Critics have wrongly assailed Sen. Cory Gardner, R-Colorado, for comments he made on November 29 on my 1690 KDMT radio show concerning Saudi Arabia. Some will similarly disparage his “No” vote last Thursday against the Senate’s resolution to withdraw U.S. support for Saudi Arabia’s incursion into Yemen. But Gardner made the right call – and he did vote to condemn the Saudi crown prince for murdering Washington Post writer Jamal Khashoggi.
His KDMT interview was the morning after the Senate first voted to advance the Yemen resolution to the next stage. Unlike Sen. Michael Bennet, D-Colorado, Gardner voted nay. His vote then was influenced by a briefing of Secretary of State Mike Pompeo and Secretary of Defense Jim Mattis on Khashoggi’s murder, the Yemen war and broader Saudi/Mideast policy.
When Gardner urged caution over media reports about CIA conclusions regarding the Khashoggi murder, he directly referenced that briefing, in which Pompeo asserted clearly that “no direct evidence” implicates Saudi Arabia’s crown prince and heir to the throne, Muhammad bin Salman, in the killing.
That was beforeCIA Director Gina Haspel’s Senate briefing, which persuaded Gardner of bin Salman’s guilt. Consequently, he cosponsored and voted for the resolution of Sen. Bob Corker, R-Tennessee, impugning bin Salman for Khashoggi’s murder.
In explaining his vote against Thursday’s final Yemen resolution, Gardner rightly touted America’s “vital security interests” and the need to counter “the malign activities of the Iranian regime.” He declared he couldn’t back a proposal that will “jeopardize the safety and security of the American people from those who wish to do us harm.” Thus, he voted no, preferring that “Secretary Mattis and our military leaders” decide the timing of ending America’s Yemen mission.
Gardner is spot-on. This resolution was clearly a rebuke of Saudi Arabia for the murder, not about America’s national interests. Unfortunately, the Senate passed the measure, which would, as Gardner stated, “only serve to embolden our enemies” and risks allowing Iran and ISIS “a foothold in Saudi Arabia.”
He’s also right not to insist that Saudi Arabia remove bin Salman from power. Instead, as the second resolution states, it’s more reasonable to demand the Saudis “ensure appropriate accountability for all those responsible for Jamal Khashoggi’s murder.” This leaves the door open to any number of alternative punishments.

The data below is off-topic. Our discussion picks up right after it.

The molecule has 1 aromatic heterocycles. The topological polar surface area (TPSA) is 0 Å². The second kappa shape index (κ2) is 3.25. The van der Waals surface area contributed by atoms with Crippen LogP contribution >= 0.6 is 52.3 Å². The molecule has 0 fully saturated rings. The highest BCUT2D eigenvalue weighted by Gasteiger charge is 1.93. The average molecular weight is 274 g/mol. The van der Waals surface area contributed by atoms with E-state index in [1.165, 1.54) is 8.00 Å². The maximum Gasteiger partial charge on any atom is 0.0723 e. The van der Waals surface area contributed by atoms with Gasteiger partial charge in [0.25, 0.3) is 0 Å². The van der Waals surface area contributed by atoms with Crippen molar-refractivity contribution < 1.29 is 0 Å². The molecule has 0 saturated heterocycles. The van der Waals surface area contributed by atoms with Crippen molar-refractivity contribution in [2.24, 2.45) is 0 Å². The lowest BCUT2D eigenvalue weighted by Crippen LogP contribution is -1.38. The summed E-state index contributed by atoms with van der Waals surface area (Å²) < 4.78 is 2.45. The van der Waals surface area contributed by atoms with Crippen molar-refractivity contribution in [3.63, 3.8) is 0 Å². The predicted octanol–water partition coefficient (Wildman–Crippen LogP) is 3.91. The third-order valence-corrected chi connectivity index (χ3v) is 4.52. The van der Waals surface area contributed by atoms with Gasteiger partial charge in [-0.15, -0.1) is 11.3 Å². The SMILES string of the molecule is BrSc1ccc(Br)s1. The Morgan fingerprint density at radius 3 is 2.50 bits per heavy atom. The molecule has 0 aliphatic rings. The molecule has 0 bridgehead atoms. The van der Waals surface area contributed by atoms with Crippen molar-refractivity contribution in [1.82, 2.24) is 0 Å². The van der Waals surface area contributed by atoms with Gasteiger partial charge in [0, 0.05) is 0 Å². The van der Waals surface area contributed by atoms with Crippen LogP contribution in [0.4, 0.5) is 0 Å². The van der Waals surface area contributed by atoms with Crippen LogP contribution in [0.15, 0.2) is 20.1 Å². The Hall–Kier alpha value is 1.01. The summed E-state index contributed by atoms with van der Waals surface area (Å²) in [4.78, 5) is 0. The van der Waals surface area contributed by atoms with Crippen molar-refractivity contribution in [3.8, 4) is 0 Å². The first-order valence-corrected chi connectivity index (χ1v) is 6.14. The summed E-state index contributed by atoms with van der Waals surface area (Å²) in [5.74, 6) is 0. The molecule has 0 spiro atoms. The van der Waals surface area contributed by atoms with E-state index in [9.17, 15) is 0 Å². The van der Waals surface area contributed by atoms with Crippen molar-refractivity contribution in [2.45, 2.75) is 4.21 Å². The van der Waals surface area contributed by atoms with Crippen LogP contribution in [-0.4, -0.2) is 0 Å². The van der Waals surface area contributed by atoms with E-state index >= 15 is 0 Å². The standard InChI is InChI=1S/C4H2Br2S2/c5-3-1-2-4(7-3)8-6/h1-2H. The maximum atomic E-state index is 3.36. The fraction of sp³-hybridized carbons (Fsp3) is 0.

It’s patently wrong for any government to assassinate a journalist – especiallya U.S. resident – and stiff sanctions may be appropriate. But the reality of the Middle East is stark and critical to understand. As former U.S. ambassador to Bahrain Sam Zakhem of Colorado often notes, with the exceptions of Israel and arguably Lebanon, regional regimes there will be either “bad” or “worse.” That’s it.
There will almost always be dictatorial regimes (Iran, Saudi Arabia) – not shining examples of liberal democracy – or shaky democracies that are vulnerable to terrorists (ISIS) and struggles to maintain their affairs (Iraq, Afghanistan). Truthfully, Iran’s pre-1979 Shah was better than the Ayatollahs. Egypt’s el-Sisi is superior to the Muslim Brotherhood’s Morsi. And bin Salman – an advocate for the most substantial Saudi Arabian social reforms ever, including the right of women to drive – is probably the “best” leader we’ll get.
As Gardner put it on KDMT, “We’re not dealing with a bunch of sweethearts here. [They] don’t share the same values as we do.” While the U.S. should affirm our principles and “hold accountable those people who carry out atrocious acts that violate human rights,” it’s essential that “we are not putting Americans in harm’s way by abandoning our fight against terror [nor] yielding the region to Iran, Russia or China.”
The author is a talk show host on 1690 KDMT and 710 KNUS and president and CEO of the Millennial Policy Center in Denver.